Archipelago is a game that tears you between mindsets faster than you’re prepared for. It rips into new design territory while working in familiar niches. It deftly employs a theme, yet in a way that’s oddly upsetting, yet in a way that’s oddly responsible. It’s a game about bare, raw economics and power. It’s also a game about learning that every single one of your actions have consequences. It has secret roles and cards and worker placement and meeples and ships and exploring and war. It is one of the best games I’ve played in years. It has gaping flaws.
If you’re sensing some contradictions here, you would be correct.
Mechanically, at least, Archipelago has the sort of robust charm you expect from games with liberal European design elements. It has ubiquitous mechanics with gobs and gobs of choice, and the first few times you play it you’ll often simply have no idea what to do. Christophe Boelinger has made what might be one of the biggest about-faces in board gaming history, from designer of light-fun puzzler Dungeon Twister to a full turnabout into an ultra-complex worker placement, tile placing, economic exploration game designer. Its physical parts are near perfect: Well made cards, well made wooden pieces, pretty colors, beautiful art. No flaws, no complaints at all, for those.
The mechanic at the heart of Archipelago is action economy. You can only get so many things done, and you need to balance collecting resources and building things with expanding to find new, valuable resources. All of this allows you to fulfill not only the public objective to score points, but your own private objective. Your opponents all have their own private objectives you’re trying to figure out at the same time, because you can also score points on their objectives. The person with the most scored objectives among everyone’s cards at the end of the game wins.
Alongside these mechanics – which would be enough for a whole game on their own – is a semi-cooperative element balancing round to round challenges for the island, a process that plays out at the beginning of each round like a well-tuned set of dominoes rolling across the island as workers fall down in revolt. To make them happy again, you must spend resources collected. If nobody has the requisite resources among the players, unrest goes up. Let their unrest increase and overwhelm the island’s population and the island will break away from their European masters to form a new nation. Everybody loses.
Oh, right, and there’s always the chance that a player’s secret objective is to foment a revolution.
Add to all of that the heady idea at the core of the game: Everything is for sale. If you think your trading sessions in The Settlers of Catan are mercenary, wait until you can sell every resource you have to other players. No, really, you can sell anything but your people, ships, and secret objective at nearly any time. The atmosphere that emerges, combined with the game’s own built-in simulation boards for import and export markets, makes for lively rounds as players scramble to get monopolies on the best resources and then exploit them for gain. It’s very fun. The only big complaint you can leverage against the mechanics is that they’re so interlocked you don’t quite understand the game for a few plays and it’s significantly slower than advertised. Once players know what they’re doing, the game speeds along at a good pace. It has a few different objective decks, for short, medium, and long games, that help to remedy this depending on your group. Be warned that long games are extremely difficult, though!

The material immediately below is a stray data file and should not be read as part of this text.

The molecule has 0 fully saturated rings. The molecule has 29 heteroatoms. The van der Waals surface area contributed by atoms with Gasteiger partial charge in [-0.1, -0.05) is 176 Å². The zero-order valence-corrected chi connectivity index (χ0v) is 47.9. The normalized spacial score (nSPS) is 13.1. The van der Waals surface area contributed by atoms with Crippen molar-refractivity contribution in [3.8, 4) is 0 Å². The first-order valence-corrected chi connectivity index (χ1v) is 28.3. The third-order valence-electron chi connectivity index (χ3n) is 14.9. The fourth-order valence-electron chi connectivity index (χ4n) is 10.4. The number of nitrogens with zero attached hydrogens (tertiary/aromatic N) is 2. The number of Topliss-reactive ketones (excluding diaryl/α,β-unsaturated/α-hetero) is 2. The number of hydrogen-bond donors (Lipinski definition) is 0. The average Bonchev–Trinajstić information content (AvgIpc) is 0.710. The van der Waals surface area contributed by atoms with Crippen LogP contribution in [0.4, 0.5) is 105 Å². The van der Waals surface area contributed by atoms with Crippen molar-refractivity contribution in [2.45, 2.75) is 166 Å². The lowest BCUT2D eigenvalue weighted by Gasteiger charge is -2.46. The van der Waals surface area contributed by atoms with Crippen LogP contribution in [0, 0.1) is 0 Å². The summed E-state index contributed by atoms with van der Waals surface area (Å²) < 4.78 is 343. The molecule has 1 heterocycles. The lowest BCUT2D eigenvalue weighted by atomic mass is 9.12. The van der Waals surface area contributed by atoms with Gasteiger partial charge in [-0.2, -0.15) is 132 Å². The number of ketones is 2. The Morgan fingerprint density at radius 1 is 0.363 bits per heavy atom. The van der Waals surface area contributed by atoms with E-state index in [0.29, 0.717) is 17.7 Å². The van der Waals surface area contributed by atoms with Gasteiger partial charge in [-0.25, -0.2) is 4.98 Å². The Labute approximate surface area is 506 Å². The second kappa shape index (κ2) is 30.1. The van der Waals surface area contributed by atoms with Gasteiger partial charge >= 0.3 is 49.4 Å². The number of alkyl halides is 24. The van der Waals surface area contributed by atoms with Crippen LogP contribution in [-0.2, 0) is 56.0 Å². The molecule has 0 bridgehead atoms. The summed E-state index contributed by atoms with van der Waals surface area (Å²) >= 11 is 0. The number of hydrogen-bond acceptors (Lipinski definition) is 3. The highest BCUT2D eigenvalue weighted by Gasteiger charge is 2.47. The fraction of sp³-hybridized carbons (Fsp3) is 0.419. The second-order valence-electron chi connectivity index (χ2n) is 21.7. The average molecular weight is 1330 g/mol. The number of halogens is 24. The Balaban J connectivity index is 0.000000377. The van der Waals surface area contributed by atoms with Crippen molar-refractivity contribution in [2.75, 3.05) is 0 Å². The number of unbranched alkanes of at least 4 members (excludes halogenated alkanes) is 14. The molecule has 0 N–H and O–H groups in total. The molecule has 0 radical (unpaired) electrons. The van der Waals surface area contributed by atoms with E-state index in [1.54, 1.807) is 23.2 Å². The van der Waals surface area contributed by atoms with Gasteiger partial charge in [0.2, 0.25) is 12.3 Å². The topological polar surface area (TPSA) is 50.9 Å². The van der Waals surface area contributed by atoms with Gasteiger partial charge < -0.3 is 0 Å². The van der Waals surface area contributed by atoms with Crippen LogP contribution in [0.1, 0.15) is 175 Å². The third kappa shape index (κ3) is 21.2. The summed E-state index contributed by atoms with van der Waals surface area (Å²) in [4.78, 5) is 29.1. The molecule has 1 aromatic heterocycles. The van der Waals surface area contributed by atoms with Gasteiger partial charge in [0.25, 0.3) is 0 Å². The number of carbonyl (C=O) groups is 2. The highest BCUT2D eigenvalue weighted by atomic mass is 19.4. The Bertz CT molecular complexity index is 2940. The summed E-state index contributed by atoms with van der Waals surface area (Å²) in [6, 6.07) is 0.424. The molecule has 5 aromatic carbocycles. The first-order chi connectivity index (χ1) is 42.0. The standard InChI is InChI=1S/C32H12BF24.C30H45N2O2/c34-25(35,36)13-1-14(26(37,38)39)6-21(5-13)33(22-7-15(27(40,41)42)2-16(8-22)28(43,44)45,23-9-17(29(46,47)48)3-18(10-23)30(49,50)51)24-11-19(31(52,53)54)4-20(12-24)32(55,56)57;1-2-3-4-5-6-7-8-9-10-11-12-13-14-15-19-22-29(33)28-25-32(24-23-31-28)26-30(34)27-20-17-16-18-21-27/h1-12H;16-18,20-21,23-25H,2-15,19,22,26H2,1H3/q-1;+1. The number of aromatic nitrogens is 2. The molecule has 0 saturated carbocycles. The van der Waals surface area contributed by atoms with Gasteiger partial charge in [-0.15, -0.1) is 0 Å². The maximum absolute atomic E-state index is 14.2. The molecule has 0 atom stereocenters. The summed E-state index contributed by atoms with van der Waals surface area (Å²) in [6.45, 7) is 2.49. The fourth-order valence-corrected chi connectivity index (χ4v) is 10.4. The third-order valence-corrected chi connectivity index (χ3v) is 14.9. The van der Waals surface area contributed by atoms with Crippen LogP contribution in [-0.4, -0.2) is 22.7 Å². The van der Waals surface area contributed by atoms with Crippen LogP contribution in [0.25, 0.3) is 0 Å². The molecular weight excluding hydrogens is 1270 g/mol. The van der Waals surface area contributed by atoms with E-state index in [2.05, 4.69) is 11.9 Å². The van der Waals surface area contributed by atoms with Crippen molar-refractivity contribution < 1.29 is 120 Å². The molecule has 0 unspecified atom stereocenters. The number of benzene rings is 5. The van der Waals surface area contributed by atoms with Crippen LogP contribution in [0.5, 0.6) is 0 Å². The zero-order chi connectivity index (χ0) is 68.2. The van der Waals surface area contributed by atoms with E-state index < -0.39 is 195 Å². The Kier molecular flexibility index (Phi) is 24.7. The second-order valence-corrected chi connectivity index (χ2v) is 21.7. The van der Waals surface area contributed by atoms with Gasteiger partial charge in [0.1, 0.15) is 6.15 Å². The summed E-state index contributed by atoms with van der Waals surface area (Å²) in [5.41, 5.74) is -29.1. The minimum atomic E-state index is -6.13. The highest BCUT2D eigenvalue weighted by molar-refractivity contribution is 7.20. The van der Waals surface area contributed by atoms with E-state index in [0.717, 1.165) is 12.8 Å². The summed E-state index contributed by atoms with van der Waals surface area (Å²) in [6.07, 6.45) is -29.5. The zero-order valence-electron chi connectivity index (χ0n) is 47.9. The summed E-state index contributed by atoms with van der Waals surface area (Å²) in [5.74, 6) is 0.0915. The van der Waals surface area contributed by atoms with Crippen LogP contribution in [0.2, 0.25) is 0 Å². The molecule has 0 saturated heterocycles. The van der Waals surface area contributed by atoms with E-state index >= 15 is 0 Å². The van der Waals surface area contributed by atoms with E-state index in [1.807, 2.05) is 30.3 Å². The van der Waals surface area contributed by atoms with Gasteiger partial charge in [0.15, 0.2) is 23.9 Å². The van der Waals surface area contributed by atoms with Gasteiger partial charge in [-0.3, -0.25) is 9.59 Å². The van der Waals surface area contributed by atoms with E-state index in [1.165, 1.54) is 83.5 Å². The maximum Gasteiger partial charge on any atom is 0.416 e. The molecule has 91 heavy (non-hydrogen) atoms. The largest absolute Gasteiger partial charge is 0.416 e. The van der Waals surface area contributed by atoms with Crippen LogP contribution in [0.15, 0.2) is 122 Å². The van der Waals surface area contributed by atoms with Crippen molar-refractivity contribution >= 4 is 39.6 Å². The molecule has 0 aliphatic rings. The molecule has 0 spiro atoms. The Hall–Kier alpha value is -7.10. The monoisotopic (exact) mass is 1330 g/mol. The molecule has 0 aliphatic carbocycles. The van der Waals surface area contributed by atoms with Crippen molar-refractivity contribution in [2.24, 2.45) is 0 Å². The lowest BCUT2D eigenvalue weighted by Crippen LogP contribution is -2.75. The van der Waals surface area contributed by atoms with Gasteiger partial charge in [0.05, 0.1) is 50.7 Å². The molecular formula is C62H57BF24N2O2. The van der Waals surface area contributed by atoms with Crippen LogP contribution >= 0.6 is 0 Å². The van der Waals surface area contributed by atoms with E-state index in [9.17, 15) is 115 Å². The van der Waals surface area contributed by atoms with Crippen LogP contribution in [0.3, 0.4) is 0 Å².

On the other hand, the game’s theme is fantastically objectionable to some. Board games have long been making a fun theme of European exploitation of native peoples and environments for economic gain. Whether or not you and your group feel comfortable with that is up to you. Archipelago itself is rather toneless on the subject. Its only commentary on its own theme is to very smugly emphasize that all actions have consequences. If you treat the people of your islands too badly, everybody loses. If you employ the “slavery” development card to double worker productivity, you edge everyone towards oblivion and game loss. There are consequences for your actions, but probably not as many as there should be. You recruit islanders to work alongside your Europeans, but history tells us those people were consigned to disease, slavery, and death eventually. In the end, interesting conversations came out of the game’s theme at nearly every table I played it at.
In the end, though, there are much less problematic ways to theme your game. The Settlers of Catan manages to deal with expansion and economics in a way that isn’t blatantly offensive. Archipelago‘s theme is its greatest misstep. If you can forgive that, there’s a good game beneath it.
Bottom Line: If you have the stomach for the theme, let alone the complex mechanics, then you’ll be enjoying excellent game design and economic strategy with Archipelago.
Recommendation: This is a board gamer’s board game. Leave out the less-dedicated or analysis paralysis prone players in your group when playing Archipelago.[rating=4.0]
Designed by Christophe Boelinger. Published by Ludically. Released in 2012.